Hit Kannada novella goes to UK in April

Hit Kannada novella goes to UK in April
Ghachar Ghochar, a slim, ironic novel about a middle-class Bengaluru family rising to affluence, is hitting the stands in the UK soon.

Its author Vivek Shanbhag is touring the country in April. ‘Ghachar ghochar’ is a nonsense term invented by the unnamed protagonist’s wife Anita to say ‘all tangled up.’

Prestigious publishing houses are issuing the Kannada book in Srinath Perur's English translation: Faber and Faber is the UK and Penguin Random House in the US. It is simultaneously being translated into German, Italian, Hebrew, and Turkish, besides six Indian languages.

A reviewer in the US, where Ghachar Ghochar was released recently, described it as a ‘fretful’ novel about Indian middle-class anxiety. She compares its characters’ emotions to the jittery American ‘fear of falling.’

Shanbhag is an engineer hailing from the coastal district of Uttara Kannada, and was till recently employed in a senior capacity in a multinational corporation.

He has witnessed the chaotic transformation of Bengaluru since the 1990s, and written about the city’s subtle conflicts in some of his earlier fictional works as well.

“For Western readers, Indian writing means writing by Indian English writers,” says Shanbhag, expressing the hope that the success of his book will encourage the West to read more writing from Kannada and other Indian languages. “This is long overdue.”

The protagonist’s family changes as it moves from middle-class subsistence to business-class luxury.

The narration, described as Chekovian, records how a diligent, conservative salesman’s world collapses when he loses his job in the course of a company takeover.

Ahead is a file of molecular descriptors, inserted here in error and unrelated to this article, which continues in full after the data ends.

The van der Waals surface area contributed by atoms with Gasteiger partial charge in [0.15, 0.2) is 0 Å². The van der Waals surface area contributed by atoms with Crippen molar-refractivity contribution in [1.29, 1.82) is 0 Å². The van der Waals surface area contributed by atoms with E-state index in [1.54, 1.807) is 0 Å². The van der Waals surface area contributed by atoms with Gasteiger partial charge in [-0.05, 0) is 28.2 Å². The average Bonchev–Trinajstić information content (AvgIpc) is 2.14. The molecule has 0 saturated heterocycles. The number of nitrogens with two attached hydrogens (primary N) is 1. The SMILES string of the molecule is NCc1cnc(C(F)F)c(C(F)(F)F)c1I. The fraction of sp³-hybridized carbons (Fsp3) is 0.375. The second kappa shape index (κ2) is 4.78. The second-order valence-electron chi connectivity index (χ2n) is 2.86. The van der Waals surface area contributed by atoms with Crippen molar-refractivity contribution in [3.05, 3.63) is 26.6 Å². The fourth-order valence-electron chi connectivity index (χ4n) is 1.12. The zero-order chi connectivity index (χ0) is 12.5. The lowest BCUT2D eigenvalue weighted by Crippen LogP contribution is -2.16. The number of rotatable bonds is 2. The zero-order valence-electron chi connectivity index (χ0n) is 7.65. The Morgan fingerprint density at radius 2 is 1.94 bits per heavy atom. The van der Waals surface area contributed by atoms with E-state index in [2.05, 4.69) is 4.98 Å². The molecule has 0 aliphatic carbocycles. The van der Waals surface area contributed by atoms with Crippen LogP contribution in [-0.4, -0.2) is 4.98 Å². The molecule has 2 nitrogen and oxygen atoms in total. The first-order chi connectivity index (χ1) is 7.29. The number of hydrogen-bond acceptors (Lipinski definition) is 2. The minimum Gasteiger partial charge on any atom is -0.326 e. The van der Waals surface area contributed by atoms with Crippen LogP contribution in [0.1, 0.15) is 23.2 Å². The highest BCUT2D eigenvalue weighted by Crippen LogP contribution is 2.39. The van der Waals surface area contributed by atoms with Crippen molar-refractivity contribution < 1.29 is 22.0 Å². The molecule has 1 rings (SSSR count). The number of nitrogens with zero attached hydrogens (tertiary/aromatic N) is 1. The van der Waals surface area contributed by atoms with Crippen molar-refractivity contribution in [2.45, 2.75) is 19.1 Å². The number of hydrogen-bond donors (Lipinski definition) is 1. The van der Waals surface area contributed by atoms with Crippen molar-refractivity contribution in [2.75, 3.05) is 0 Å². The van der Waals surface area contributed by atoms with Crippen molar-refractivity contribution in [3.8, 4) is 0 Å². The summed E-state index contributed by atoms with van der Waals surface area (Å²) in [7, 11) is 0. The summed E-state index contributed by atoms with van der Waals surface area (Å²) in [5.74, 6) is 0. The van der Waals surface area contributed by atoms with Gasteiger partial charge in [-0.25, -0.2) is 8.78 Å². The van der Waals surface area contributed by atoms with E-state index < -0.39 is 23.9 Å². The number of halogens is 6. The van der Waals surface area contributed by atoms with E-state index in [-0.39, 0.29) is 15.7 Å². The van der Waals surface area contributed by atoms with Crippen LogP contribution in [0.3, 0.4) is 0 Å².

In distress, he gambles, handing over all his savings to his brother, who then uses it to establish a thriving spice trade. The success and the money transform the conservative family in astonishing ways.

In telling their story, Shanbhag evokes a city teeming beneath the radar of the pink papers. For him, Bengaluru, earlier Bangalore, is not just software, BPO and traffic jams; it is characters like Appa, Chikappa and Anita. They represent diverse generations and values in a city praised by a global real estate firm as the 'world's most dynamic.'   

Good tidings for translations
Ajitha G S, senior commissioning editor, Harper Collins, got to see the manuscript of Ghachar Ghochar by chance. “I finished reading it within hours,” she said. “I knew this was a special book.”

Its length was disarming, and she found the simple narrative reflecting many complex realities. “I was very excited,” she said, explaining why she took it up for publication.

In just a few months, the Indian edition had gone into a reprint and a paperback edition. Ajitha sees in the book’s success good tidings for translations of fiction from the Indian languages.

Divided by a common language
Srinath Perur, now translating a second novel by Shanbhag, is “pleasantly surprised by how far Ghachar Ghochar has gone.”

Translation often takes place within a language, Perur, who moved from a technology job to writing, found. Some English words he had used in the Indian translation had to be changed for the US edition.

He told DH: “​The Indian edition had some usage that's local---compass box for geometry set, iron box for iron, vessel for utensil, and so on. These were changed to something more ​natural-sounding in the US.”

He observes that cultural ​glossing’ is involved as well. “For example, it's clear to most Indians that someone in a lower middle-class household​ who​ sits down to cook on a kerosene stove ​is sitting on the floor. This needs to be spelt out if a US reader is not to be distracted from the book by wondering how someone is sitting down in a room without furniture. This sort of cultural translation becomes less necessary as more books from the culture are read. I can imagine the editor of the hundredth translation from Kannada published in the US striking out an 'on the floor' because it's redundant,” he said.​

Liked the story?

  • 0

    Happy
  • 0

    Amused
  • 0

    Sad
  • 0

    Frustrated
  • 0

    Angry